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Franz LISZT (1811-1886)
Vallée d’Obermann (1853) [15:27]
Sonata in B minor (1855) [30:13]
Aux cyprès de la Villa d’Este (1880) [6:22]
La lugubre gondola No. 2 (1882) [8:11]
Dean Erjavc (piano)
rec. Paladino Media, Vienna, 2020
AUSTRIAN GRAMOPHONE AG0019 [60:26]

The Swiss pianist Dean Erjavc, born in 1991, has a strong affinity with the music of Liszt. The balance of pieces chosen for this recorded recital is imaginative. It is satisfying both as a complete entity and if played singly. The shaping and pacing of each piece is nicely judged, and the playing is never less than sensitive. Moreover, when faced with passages of virtuoso intensity, as in Vallée d’Obermann and the Sonata in B minor, Erjavc does not disappoint. Taken as a whole, the abiding characteristic of these performances is their sensitivity and dedication.

The piano sound is pleasing but regrettably the identity of the instrument is not revealed. The quiet playing captures a most pleasing sound, well served by the recording. While these characteristics are to be found in all four works, it is in the later pieces, Aux cypres de la Villa d’Este and La lugubre gondola, where the music is particularly well served.

Vallée d’Obermann is the most ambitious piece in the first book of the great three-volume collection of piano music, Années de pèlerinage (Years of Pilgrimage). As also does the celebrated Sonata in B minor, it challenges a pianist in terms of shaping the large-scale structural demands of the music. Erjavc states an appropriately melancholy mood at the opening, encouraging the transformation ro a brighter, almost radiant mood during the final section.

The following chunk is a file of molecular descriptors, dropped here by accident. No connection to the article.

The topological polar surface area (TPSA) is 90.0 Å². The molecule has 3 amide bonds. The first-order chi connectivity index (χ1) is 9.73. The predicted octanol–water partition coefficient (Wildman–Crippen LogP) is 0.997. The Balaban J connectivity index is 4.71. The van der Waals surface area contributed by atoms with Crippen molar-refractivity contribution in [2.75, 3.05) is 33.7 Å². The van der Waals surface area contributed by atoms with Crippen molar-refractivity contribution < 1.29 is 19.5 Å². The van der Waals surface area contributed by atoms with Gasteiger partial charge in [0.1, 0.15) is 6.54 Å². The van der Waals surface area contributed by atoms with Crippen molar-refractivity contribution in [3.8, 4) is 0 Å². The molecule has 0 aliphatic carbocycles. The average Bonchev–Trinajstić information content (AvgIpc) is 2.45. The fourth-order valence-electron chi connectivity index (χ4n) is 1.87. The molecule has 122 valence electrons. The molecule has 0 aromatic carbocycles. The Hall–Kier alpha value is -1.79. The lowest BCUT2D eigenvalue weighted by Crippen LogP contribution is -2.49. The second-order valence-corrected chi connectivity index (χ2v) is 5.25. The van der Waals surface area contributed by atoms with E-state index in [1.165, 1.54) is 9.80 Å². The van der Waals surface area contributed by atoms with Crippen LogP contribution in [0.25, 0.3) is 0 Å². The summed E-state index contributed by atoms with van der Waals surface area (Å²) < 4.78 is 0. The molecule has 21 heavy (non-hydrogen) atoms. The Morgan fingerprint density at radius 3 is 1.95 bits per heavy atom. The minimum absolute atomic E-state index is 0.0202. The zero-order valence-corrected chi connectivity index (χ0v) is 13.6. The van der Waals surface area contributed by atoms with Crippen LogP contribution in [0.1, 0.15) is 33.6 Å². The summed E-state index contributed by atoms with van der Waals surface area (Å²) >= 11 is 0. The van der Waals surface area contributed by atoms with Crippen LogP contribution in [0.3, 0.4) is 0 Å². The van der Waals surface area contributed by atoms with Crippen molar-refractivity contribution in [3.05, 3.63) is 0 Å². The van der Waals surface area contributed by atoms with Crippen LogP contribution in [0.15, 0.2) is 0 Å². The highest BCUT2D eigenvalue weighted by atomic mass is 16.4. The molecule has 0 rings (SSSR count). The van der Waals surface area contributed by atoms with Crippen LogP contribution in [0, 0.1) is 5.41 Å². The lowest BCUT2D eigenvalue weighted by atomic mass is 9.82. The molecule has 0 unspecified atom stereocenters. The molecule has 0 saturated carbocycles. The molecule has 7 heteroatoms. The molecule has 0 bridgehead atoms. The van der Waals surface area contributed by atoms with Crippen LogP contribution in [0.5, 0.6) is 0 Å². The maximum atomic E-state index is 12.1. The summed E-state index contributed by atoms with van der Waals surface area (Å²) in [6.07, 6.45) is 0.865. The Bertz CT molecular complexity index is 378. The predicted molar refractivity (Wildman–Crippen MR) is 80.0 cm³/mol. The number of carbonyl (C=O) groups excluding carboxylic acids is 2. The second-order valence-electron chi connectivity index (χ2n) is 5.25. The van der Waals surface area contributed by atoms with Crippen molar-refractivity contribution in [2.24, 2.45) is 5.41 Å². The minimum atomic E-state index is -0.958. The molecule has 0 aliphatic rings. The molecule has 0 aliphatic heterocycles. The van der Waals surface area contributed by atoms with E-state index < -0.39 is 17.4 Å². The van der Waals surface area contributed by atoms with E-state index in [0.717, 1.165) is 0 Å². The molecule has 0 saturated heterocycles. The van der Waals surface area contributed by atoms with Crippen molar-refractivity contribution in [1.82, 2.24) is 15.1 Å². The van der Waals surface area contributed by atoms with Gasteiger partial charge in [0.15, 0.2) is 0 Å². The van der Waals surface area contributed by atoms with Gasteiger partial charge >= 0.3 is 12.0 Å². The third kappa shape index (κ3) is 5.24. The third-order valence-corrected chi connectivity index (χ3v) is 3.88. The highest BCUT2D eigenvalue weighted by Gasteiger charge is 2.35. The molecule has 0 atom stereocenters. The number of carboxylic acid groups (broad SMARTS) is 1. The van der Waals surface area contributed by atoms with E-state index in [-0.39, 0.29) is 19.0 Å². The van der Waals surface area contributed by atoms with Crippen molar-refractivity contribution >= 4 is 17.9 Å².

Here and in the Sonata Erjavc needs to be compared with formidable alternatives, in the likes of Daniel Barenboim, Alfred Brendel and – my personal favourite – Aldo Ciccolini. These great pianists offer something extra, something hard to define but nevertheless significant in the longer term. Nowhere is this more true than in Liszt’s most famous work for solo piano, the Sonata in B minor. This new recording brings satisfaction but there is no danger that it will eclipse the position of Brendel in terms of its significance in the catalogue. While undoubtedly a virtuoso showpiece for those talented enough to perform it, the Sonata is far more than a ‘display of fireworks’. The thirty-minute span contains an astonishingly wide range of moods, some of them particularly inward and restrained. The work closes with an extended epilogue, a veritable meditation, and it is a matter of the depth of feeling the performer brings to the experience.

Erjavc’s programme is well chosen, and also includes music from the later stages of Liszt’s career. The third book of Années de pèlerinage takes special inspiration from his time at the Villa d’Este in Rome. Aux cyprès de la Villa d’Este is a wonderfully atmospheric piece, a little over five minutes. La lugubre gondola, which came right at the end of Liszt’s career, was inspired by the experience of visiting Richard Wagner and his daughter Cosima in their apartment at the Palazzo Vendramin on the Grand Canal. Within weeks of this visit, Wagner was dead. There is no question that the title and the music of this composition exude a special character of morbidity. The challenge for the performer is in maintaining the musical line at a slow tempo, while the control of dynamics and shading of timbre inevitably have much priority in the character of the music. This performance faces up to these challenges, and is therefore a highlight of this interesting Liszt recital.

Terry Barfoot



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